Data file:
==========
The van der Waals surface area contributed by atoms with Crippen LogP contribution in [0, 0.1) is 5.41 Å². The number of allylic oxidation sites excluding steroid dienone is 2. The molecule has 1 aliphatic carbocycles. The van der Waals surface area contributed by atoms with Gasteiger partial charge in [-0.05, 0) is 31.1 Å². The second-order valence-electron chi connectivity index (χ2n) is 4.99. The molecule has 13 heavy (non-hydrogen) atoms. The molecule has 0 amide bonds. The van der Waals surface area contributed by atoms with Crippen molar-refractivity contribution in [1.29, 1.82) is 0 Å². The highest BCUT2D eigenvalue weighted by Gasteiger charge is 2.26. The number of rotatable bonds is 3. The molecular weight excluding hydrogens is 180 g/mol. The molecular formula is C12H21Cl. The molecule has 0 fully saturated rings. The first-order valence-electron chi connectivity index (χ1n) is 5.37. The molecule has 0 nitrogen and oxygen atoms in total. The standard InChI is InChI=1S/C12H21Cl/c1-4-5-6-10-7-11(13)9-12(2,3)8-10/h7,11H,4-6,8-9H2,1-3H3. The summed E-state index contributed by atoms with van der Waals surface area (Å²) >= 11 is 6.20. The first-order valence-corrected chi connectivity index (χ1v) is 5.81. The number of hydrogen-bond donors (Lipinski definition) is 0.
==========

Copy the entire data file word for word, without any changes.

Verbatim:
The van der Waals surface area contributed by atoms with Crippen LogP contribution in [0, 0.1) is 5.41 Å². The number of allylic oxidation sites excluding steroid dienone is 2. The molecule has 1 aliphatic carbocycles. The van der Waals surface area contributed by atoms with Gasteiger partial charge in [-0.05, 0) is 31.1 Å². The second-order valence-electron chi connectivity index (χ2n) is 4.99. The molecule has 13 heavy (non-hydrogen) atoms. The molecule has 0 amide bonds. The van der Waals surface area contributed by atoms with Crippen molar-refractivity contribution in [1.29, 1.82) is 0 Å². The highest BCUT2D eigenvalue weighted by Gasteiger charge is 2.26. The number of rotatable bonds is 3. The molecular weight excluding hydrogens is 180 g/mol. The molecular formula is C12H21Cl. The molecule has 0 fully saturated rings. The first-order valence-electron chi connectivity index (χ1n) is 5.37. The molecule has 0 nitrogen and oxygen atoms in total. The standard InChI is InChI=1S/C12H21Cl/c1-4-5-6-10-7-11(13)9-12(2,3)8-10/h7,11H,4-6,8-9H2,1-3H3. The summed E-state index contributed by atoms with van der Waals surface area (Å²) >= 11 is 6.20. The first-order valence-corrected chi connectivity index (χ1v) is 5.81. The number of hydrogen-bond donors (Lipinski definition) is 0.